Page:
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I have a status field which has 3 values: pending, activated and rejected. If I am changing the value of status I want to have a check that activated cannot be changed to pending. I do not want to write stored-procs for this. Can I have the previous value in Django before saving?

Means new and old value.

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+1 - I've been wondering the same thing. In my case there's some heavy duty work that gets done in a save method that is only necessary if a field in a particular subset of model's fields have changed, and I've been looking for a way to check whether or not this is the case. Thanks! –  Dominic Rodger May 15 '09 at 6:44

5 Answers 5

up vote 10 down vote accepted
def clean_status(self):
    status = self.cleaned_data.get('status')
    if status == 'pending':
        if self.instance and self.instance.status == 'activated':
            raise forms.ValidationError('You cannot change activated to pending')

    return status

This method is to be added in a Form subclass. Its name is clean_FIELD_NAME.

cleaned_data contains previous values. New value is stored in self.instance.

Alternatively, validate() method can be added to a forms.Field subclass. See Django documentation.

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hey Dominic Rodger can u help in 'inline-django'.My question in django –  ha22109 May 28 '09 at 5:18

You can do this in an overridden save method. The thing to remember is that Django model instances aren't the actual database objects, they just get their values from there on load. So you can easily go back to the database before saving your current object to get the existing values.

def save(self, *args, **kwargs):
    if self.status == 'pending':
         old_instance = MyClass.objects.get(pk=self.pk)
         if old_instance.status == 'activated':
              raise SomeError
     super(MyModel, self).save(*args, **kwargs)

There is currently no good way of returning an error message to the user other than raising an exception. There is a Google Summer of Code project currently under way to enable 'model validation', but this will not be ready for a few months.

If you want to do something similar in the admin, the best way is to define a custom ModelForm with an overridden clean() method. However, this time since this is a form you already have access to the old values without hitting the db again. Another benefit is that you can return a form validation error to the user.

class MyModelForm(forms.ModelForm):

     class Meta:
          model = MyModel

    def clean_status(self):
        status = self.cleaned_data.get('status', '')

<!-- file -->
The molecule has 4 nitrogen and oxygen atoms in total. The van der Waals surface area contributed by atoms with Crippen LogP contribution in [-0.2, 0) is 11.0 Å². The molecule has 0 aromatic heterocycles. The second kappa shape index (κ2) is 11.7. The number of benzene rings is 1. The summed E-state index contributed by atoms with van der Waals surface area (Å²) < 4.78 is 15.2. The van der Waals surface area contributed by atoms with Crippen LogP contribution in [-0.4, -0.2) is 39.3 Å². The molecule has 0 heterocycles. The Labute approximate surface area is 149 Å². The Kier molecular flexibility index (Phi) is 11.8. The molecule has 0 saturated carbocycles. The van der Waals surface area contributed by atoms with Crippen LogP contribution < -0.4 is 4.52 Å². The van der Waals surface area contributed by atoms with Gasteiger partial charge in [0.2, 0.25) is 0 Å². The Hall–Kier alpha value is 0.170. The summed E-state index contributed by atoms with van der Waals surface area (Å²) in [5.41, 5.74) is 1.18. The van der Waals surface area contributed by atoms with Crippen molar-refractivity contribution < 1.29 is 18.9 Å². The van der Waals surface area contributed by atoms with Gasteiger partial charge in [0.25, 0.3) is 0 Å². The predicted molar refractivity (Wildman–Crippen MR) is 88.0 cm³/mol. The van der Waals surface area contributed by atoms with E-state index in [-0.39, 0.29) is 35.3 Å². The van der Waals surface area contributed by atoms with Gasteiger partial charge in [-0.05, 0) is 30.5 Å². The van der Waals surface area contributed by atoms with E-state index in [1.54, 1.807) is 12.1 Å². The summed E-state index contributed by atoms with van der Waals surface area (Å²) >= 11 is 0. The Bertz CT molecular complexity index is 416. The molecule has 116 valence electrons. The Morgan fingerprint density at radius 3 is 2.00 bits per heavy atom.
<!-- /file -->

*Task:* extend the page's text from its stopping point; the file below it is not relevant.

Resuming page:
if status == 'pending':
             if self.instance and self.instance.status == 'activated':
                  raise forms.ValidationError(
                      'You cannot change activated to pending'
         return status

 class MyModelAdmin(forms.ModelAdmin):
     form = MyModelForm
     model = MyModel
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that's because you should probably override ModelAdmin.save_model method: docs.djangoproject.com/en/dev/ref/contrib/admin/… –  ohnoes May 15 '09 at 9:01
I've added an alternative using the admin above. –  Daniel Roseman May 15 '09 at 10:32
the if condition should be if self.instance and self.instance.status == 'activated': raise forms.ValidiationError –  ha22109 May 15 '09 at 13:27
Gah!!! Been messing about with signals and turning my code into spaghetti for hours now!! This is what I wanted... –  Fergal Moran Oct 9 '12 at 20:44

This has been answered elsewhere on Stack Overflow, but the correct way is to use something like this to track whether fields are dirty. Then you could use a signal to denote that something has changed that's of importance. (i.e. your field)

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Instead of overriding the save method, wouldn't this be a good place to use signals? Intercept the save before commit, check the current value in the database, and either forward the save on, or reject it?

Now I'm not sure if the signal blocks the save request or if it happens asynch, so feel free to downvote this answer if a signal can not be used to prevent the save happening upon validation.

I'm against overriding inbuilt methods if there is another inbuilt tool that works just as well.

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I think, overwriting save() and delete() can be good practice. I have a the classes Photo and Thumbnail. The Thumb has a item = models.ForeignKey(Photo). photo.delete() is overwritten and will delete all thumbs (for t in self.thumbnail_set.all():t.delete()) before running super(Photo, self).delete() . If the removing of the thumb would be done in a signal, the maintaining of the code would be harder. –  vikingosegundo May 16 '09 at 16:25
but init I wolud never overload. I would use signal instead. –  vikingosegundo May 16 '09 at 16:26

Found this thread while searching for an answer to the same question. Why not do something like this? This way you can avoid touching database. And inbuilt __init__ just a little extended. I think it's much more simple way than using signals.

class MyModel(models.Model):
    my_fair_field = ....

    def __init__(self, *args, **kwargs):
        super(MyModel, self).__init__(*args, **kwargs)
        self.__clean_fair_field = self.my_fair_field

    def save(self, *args, **kwargs):
        # check if field value changed
        if self.__clean_fair_field != self.my_fair_field
                 # ...do some work...

        super(MyModel, self).save(*args, **kwargs)
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